HDL Advantages:
HDLs Also Provide:

Configuration Management

During an ASIC development cycle, specifications will change many times. Vendor tools and libraries will also go through several updates. Even operating systems may see a revision during an ASIC program. Configuration management practices ensure that:

MIL-I-38535 offers a number of definitions for changes in the areas of design, fabrication, assembly, packaging, testing, managerial procedures, business plans and calibration procedures. We encourage managers to study MIL-I-38535 for details of configuration management and change control. This chapter focuses on configuration management for ASIC design data bases.

Some important areas for change control are:

The QML program addresses most of the above listed issues. However, even if you work with a QML vendor, managers need to be familiar with these controls and how the vendor handles them. Pay attention to vendor design, in-house developed tools, personnel, and business changes. Address library and tools updates in the contract and watch for the other changes.

Concurrent Engineering (CE)

CE allows many ASIC tasks to occur in parallel. This supports early trade-off work and early detection of interaction problems, thus trimming overall development time and shortening time to market or time to flight build. Examining a typical design group's evolution will help us better understand the pluses of CE.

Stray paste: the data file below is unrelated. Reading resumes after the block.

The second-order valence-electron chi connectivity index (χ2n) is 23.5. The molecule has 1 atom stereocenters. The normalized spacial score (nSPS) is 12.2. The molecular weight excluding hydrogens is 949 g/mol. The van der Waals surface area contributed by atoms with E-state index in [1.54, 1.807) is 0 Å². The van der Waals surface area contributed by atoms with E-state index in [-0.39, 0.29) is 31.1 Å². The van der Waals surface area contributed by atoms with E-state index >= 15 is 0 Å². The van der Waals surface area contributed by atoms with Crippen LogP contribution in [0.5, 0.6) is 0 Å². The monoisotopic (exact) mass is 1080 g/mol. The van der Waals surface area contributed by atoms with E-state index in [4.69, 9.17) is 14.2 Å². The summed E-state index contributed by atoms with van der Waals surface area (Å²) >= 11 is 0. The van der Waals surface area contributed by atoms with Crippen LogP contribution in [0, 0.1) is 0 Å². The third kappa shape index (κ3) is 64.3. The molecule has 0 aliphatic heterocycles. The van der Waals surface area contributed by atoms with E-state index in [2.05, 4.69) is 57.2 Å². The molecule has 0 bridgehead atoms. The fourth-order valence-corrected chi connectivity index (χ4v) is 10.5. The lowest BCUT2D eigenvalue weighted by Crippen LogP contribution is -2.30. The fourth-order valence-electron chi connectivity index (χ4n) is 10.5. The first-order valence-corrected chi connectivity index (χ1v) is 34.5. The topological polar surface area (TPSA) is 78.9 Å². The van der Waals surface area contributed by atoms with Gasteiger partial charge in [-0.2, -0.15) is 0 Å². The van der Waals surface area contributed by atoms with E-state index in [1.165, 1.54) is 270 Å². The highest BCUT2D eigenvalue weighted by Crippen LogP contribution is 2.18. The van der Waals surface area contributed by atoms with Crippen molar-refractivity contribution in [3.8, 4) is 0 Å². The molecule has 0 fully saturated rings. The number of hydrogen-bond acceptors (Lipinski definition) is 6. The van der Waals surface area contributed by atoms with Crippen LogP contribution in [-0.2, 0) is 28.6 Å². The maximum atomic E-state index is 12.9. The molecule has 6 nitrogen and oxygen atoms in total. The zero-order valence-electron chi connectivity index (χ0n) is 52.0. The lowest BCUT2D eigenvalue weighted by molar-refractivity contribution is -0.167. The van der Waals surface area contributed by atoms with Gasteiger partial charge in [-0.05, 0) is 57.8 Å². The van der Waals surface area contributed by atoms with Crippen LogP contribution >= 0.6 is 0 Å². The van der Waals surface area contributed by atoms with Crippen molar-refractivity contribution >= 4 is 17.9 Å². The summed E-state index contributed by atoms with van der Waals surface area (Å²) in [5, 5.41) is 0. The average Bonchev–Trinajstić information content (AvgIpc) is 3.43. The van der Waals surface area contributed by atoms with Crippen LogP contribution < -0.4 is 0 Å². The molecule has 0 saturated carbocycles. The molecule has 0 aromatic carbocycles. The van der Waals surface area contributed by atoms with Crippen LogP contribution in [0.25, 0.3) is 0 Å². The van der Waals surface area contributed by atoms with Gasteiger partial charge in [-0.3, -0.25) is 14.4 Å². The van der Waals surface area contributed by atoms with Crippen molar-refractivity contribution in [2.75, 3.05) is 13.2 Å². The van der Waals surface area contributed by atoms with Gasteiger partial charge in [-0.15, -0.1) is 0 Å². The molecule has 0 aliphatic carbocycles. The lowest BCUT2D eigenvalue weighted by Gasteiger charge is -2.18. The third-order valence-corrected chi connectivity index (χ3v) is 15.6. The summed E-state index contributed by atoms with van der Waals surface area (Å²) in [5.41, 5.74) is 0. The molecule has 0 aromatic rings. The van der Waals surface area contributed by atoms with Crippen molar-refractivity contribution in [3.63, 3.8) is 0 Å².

During any development program, you plan a strategy to acquire workstations as well as other hardware platforms, operating systems, libraries, and tools, etc. This strategy should not only serve the current program but also look to future programs. Since a complex project is a multi-stage design process, each phase of design has to communicate across all tools, otherwise you can not manage them.

CE frameworks promise to help us alleviate some of the translator problems by providing a design management infrastructure. CE provides a link between archived information, storage and its mode of use. CE also demands that the tools and other data bases brought into that environment be open. Thus, you avoid writing translations and linkers because CE provides a common data access mechanism, data models, etc. Today's non-concurrent world with the sequential moving of data from one step to the next will soon become the thing of the past.

Summary